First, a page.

Childhood is a good time for learning how to adapt to nature, and there is some wonderful new nonfiction to support this task. Personally, I come from a long line of indoor people, and it is hard to really get into outdoors life when you are already stuck in your ways. Bugs? Horrifying. Camping? Cold. Hikes? Fine, but like so is television?
Don’t get me wrong, I like nature. Truly, I want the nature-y parts of the world to continue to thrive and be happy. I just want that while I look upon the view from inside, where I am safe, clean, and warm. Please understand that I don’t wish the natural world ill, I’m just not particularly comfortable when I am in it. Sitting on a patio for a drink is nice, but then wasps come buzzing around and I can’t think of anything else, so I’ll end up wiggling around, pretending to sensibly adjust my clothes but actually dodging insects. In a truly baffling state of affairs, I moved to a city where people love the outdoors.
So all of that to say, save your tiny humans from a lifetime of sitting alone while their friends go skiing, or whatever outside activities people do. It’s too late for me, but not for them — embrace these kids’ books about the outdoors. My theory is that if you start them young with books, it’ll be easier to get them to have fun in the actual outside world.
Invented by Animals by Christiane Dorion and Gosia Herba
In this informative book, animals and bugs are split into sections by colour and/or texture. Not only are the illustrations adorable and vivid, but each blurb points to the ways that the creature is helpful, unique, and inspiring. If you read my above ramblings then you know I am freaked out by wasps, for instance. Well, here there is a whole page spread devoted to how paper wasps inspired a man named Cai Lun to turn chopped trees into pulp for paper, thereby gifting us books. Will I still do a jumpy dance away from them? Yes. But it’ll give me a distracting thought next time I see one, anyway.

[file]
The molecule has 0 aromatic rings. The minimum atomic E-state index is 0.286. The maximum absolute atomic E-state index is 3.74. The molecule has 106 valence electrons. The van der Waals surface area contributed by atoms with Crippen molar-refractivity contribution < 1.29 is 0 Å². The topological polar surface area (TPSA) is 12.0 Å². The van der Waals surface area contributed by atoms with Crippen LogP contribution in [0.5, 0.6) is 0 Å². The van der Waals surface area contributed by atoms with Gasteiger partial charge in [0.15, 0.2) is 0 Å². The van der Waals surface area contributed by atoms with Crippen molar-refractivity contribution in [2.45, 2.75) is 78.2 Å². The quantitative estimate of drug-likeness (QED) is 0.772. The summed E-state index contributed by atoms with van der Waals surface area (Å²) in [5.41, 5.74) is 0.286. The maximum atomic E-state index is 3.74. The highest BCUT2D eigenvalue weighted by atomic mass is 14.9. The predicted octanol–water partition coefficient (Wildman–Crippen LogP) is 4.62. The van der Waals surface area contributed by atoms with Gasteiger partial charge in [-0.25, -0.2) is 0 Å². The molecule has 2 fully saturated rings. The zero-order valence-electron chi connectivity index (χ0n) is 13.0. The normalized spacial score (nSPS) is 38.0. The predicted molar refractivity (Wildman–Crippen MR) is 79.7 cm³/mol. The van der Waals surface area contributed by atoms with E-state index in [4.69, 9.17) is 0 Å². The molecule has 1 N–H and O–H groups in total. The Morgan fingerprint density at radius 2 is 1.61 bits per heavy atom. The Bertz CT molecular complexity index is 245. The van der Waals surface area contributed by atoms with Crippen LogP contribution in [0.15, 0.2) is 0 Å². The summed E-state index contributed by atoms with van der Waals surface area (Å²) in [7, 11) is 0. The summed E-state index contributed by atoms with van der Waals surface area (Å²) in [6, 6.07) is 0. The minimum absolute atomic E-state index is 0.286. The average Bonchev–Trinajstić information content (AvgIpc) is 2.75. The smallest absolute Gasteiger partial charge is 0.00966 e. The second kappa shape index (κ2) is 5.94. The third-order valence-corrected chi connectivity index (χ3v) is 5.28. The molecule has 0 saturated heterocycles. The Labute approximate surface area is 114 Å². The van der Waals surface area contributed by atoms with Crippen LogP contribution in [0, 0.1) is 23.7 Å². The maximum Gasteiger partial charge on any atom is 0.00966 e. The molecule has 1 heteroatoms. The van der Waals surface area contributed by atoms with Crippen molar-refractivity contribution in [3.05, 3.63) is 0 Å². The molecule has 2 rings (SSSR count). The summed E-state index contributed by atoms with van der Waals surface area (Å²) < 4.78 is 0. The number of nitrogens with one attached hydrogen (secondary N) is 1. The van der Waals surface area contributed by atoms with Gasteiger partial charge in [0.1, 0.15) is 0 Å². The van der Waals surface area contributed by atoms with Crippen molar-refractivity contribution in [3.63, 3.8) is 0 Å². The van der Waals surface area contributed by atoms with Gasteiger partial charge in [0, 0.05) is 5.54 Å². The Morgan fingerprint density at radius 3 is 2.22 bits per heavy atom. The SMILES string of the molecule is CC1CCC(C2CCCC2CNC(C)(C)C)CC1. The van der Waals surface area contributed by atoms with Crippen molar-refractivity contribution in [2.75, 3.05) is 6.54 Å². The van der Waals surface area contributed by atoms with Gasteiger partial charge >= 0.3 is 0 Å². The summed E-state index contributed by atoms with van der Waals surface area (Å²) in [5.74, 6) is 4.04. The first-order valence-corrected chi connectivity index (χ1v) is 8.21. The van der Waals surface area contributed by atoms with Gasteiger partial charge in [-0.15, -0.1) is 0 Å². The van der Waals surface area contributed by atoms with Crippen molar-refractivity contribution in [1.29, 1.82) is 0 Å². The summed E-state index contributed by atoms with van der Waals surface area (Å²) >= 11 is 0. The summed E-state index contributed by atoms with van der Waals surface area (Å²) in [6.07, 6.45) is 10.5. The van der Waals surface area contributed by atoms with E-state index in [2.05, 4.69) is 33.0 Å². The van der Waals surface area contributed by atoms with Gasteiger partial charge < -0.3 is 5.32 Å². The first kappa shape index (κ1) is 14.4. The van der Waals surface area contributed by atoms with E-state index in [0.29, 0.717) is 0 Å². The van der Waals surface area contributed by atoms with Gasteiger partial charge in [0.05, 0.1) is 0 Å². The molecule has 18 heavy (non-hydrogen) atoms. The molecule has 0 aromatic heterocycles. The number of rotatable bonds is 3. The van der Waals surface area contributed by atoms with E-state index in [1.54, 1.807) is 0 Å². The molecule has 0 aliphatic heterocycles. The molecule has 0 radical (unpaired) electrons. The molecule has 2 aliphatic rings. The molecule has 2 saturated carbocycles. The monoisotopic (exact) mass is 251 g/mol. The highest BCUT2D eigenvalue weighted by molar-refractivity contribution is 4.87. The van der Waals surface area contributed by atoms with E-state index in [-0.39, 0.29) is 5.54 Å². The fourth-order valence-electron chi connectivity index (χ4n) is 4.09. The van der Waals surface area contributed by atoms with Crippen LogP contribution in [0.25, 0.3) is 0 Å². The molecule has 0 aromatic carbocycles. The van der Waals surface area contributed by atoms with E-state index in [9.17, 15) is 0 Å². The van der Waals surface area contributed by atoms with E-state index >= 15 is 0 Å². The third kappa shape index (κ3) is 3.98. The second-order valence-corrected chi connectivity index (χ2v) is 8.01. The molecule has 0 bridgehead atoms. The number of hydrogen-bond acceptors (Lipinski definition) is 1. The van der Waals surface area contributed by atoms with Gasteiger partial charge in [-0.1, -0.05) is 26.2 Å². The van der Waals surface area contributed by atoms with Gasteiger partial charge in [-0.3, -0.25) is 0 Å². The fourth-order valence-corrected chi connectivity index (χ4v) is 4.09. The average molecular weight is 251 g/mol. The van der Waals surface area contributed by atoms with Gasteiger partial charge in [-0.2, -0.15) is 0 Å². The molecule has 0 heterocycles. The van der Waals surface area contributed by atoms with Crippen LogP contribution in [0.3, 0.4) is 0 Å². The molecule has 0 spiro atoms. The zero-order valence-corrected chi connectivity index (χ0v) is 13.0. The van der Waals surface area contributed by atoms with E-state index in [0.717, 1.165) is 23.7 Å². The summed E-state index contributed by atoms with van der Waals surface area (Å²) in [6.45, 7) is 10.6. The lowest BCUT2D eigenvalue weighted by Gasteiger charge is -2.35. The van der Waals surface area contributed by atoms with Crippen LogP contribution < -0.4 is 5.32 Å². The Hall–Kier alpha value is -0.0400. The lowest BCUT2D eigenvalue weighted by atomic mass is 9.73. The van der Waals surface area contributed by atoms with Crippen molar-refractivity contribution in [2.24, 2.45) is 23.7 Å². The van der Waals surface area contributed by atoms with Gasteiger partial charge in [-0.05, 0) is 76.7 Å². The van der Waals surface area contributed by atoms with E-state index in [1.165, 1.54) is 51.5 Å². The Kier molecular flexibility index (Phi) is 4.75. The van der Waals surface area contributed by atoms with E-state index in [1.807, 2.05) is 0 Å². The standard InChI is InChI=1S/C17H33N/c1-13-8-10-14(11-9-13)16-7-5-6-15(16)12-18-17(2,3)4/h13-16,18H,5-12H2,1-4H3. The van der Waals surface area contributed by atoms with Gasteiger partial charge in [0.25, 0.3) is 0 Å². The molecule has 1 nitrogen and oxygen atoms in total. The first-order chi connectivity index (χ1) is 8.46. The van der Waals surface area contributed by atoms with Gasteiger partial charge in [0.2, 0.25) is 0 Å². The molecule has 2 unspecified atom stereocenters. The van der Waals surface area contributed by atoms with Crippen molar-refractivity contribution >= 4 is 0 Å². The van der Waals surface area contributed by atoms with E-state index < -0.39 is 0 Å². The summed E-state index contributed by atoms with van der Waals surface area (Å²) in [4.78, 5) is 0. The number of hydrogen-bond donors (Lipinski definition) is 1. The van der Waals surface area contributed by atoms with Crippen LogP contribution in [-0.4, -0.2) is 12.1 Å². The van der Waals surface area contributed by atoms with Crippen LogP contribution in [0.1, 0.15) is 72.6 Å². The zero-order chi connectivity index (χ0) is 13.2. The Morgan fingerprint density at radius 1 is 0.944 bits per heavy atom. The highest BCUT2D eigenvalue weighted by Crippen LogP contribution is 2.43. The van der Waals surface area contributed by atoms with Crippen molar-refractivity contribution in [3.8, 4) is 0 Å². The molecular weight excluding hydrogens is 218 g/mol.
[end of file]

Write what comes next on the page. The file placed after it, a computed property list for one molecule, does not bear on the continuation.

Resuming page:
What Is a River? by Monika Vaicenavičienė
Using a conversational structure, this takes the form of a gentle discussion between a grandmother and granddaughter. It is a delightful format to learn from, and will give adults warm-fuzzies as much as kids. The art is beautiful and muted, giving off a sense of calm that encourages thoughtful engagement in the text as keen readers learn about rivers through facts and stories.
The Snail and The Right Heart: A True Story by Maria Popova and Ping Zhu
When I lived in London, there were a lot of snails. I even found myself quite fond of them, attempting to dodge them on the sidewalk during the rain. This lovely true story tells the story of Lefty, a slug with a shell that spiraled the opposite way than the usual. The book has beautiful art, descriptive storytelling, well-explained science, and a heartwarming message about being unique.
The Story of Climate Change by Catherine Barr, Steve Williams, Amy Husband, and Mike Love
Written by scientists Barr and Williams, the book gives the origin story of climate change in a way that kids will find interesting and easy to understand. Also, the art is bright and eye-catching, using collage-style illustrations in detailed tableaus. While reading about climate change isn’t the happiest topic, hope comes in the form of suggested ways to help fight back (such as eating less meat, using bikes to get around, and being less wasteful overall).
Fatima’s Great Outdoors by Ambreen Tariq and Stevie Lewis
Camping is not a thing I enjoy. However, I really think books like this could have changed it all around when I was young and impressionable. Fatima and her family go camping at a local state park in the midwest. It isn’t easy, but the various complications (a spider! a weak campfire!) bring the family closer together and reminds them of experiences they shared back in India.
Wonder Walkers by Micha Archer
Two children go for a nature walk, exploring the territory around them while imagining incredible adventures together. The ink-and-collage illustrations are gorgeous and likely to inspire readers to wonder while doing their own walks. This is a very joyous addition to any collection.
There it is, six new kids’ books about the outdoors that I am confident will get your young readers on the path to appreciating the outside world.